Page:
It is true that geographic conditions determine special needs of isolated societies, and may necessitate brutality, even infanticide, or other savage means of survival. But we are living in a modern age of industrialization; one-child policies and public dismemberment of criminals are not necessary for civilization. Rational self-interest and an objective sense of justice could one day influence remote global cultures, which are predominantly influenced by their past. Eskimos may create improvements in living conditions, and allow for families to plan for however many children they can support based on their abilities and access to resources, rather than tradition. Traditions are quaint, and the traditions that make us happy should be preserved for that purpose. But if the tradition is one in which violence and force are unnecessary, such traditions must be relegated to the past, to be studied in history, but not practiced as an institution. Slavery in the English colonies of North America was born out of necessity; abolishing that peculiar institution proved to be extremely difficult, because Southern slave-owners believed they had a natural, even a God-given right to own another man, woman, or child, to buy and sell, and in some cases abuse at their discretion. If one lived in the antebellum South, cultural relativism would dictate that slavery was acceptable. By definition of Objectivist ethics, slavery in any form is a most heinous crime. In matters of morality, the ideal code of human behavior is based on objectivity, definitely not traditions.

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Klara,

The type of Relativism, of which you write did not just spring into existence out of thin air.  It's modern form (often found among academics) is derived (knowingly or unknowingly) from Marx's ideas regarding class struggle (Capital vs. Labor) and is tied into his pseudo-scientific, Hegelian Historical Determinism - in which a clash (dialectic) between classes had, throughout history, led to different epochs (Primitive Man, Slavery, Feudal, Capitalism) and would inevitably and deterministically led to Socialism and then Communism.  It has since morphed into the "relativism" of which you have identified, and which is widely accepted by many people.

It assumes (again, knowingly or unknowingly) determinism and a lack of free will, along the lines of, "The ideas of individuals do not shape society, but the opposite - society shapes the ideas of individual's."  One's relationship to one's culture is entirely Subjective, per this line of reasoning.

This is of course, rejected by Objectivism.

In the social production of their existence, men inevitably enter into definite relations, which are independent of their will, namely relations of production appropriate to a given stage in the development of their material forces of production. The totality of these relations of production constitutes the economic structure of society, the real foundation, on which arises a legal and political superstructure and to which correspond definite forms of social consciousness.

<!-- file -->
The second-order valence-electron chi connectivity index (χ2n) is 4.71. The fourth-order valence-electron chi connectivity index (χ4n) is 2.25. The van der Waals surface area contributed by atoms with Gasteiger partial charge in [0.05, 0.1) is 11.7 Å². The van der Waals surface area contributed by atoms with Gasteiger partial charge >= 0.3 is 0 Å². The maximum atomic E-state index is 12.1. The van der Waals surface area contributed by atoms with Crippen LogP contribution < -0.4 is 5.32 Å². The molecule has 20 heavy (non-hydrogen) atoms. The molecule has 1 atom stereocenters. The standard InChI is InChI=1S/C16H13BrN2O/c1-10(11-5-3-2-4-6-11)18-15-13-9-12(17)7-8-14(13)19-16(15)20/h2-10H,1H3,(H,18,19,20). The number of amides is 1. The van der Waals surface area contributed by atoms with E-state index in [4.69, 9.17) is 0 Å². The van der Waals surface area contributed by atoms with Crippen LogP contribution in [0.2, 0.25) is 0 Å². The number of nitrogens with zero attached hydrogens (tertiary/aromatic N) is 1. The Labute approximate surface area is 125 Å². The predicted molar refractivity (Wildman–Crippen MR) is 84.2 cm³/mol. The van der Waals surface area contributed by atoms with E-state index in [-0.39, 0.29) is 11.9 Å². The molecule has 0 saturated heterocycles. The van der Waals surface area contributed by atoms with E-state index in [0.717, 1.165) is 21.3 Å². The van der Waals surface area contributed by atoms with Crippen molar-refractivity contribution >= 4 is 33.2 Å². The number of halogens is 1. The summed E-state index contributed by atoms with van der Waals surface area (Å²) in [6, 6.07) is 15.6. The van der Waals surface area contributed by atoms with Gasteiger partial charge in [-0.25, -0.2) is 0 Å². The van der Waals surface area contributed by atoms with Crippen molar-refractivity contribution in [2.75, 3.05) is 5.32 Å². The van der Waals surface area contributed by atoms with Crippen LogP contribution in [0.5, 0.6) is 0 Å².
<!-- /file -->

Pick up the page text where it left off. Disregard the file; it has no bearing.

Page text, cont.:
At a certain stage of development, the material productive forces of society come into conflict with the existing relations of production or – this merely expresses the same thing in legal terms – with the property relations within the framework of which they have operated hitherto. From forms of development of the productive forces these relations turn into their fetters. Then begins an era of social revolution. The changes in the economic foundation lead sooner or later to the transformation of the whole immense superstructure.   - Marx, Preface to the Critique of Political Economy (1859).

 

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17 hours ago, klara said:

hi..started writing this essay on cultural relativism but not sure whether everything looks good..will appreciate any feedback..many thanks

Welcome to OO, klara.

In the opening paragraph you paraphrase using citations from James Rachels. (Your references are not indicated in your essay, I only looked over your essay.)

17 hours ago, klara said:

To this end, author James Rachels explains that a “universal truth in ethics...is a myth” and this is because morals and ethics are entirely culturally based. In order to deem one system “right” or “wrong” there would need to be an “independent standard...by which they may be judged” but no such system can exist without taking on some cultural bias.

In the closing paragraph is this all attributed to Rachels as well?

17 hours ago, klara said:

Additionally, as Rachels points out, humans in general have a very similar set of values despite coming from sometimes vastly different cultural backgrounds. While the execution of those values might differ, there exists a set of morals shared by every society today that without which, humanity as a whole would cease to exist.

From the first paragraph is gleaned,  “universal truth in ethics...is a myth”.

The can be extracted from the last paragraph, "there exists a set of morals shared by every society"

If both of these are directly attributable to Rachels, (again, I did not read the links provided in the references) "a set of morals shared by every society" is just another way to say a "universal truths in ethics [exist]".

As Detective Columbo might say, "I have a problem here. On one hand, universal truths in ethics exist. On the other hand, universal truths in ethics are a myth. Either they exist or they are a myth. Can you see my problem here?"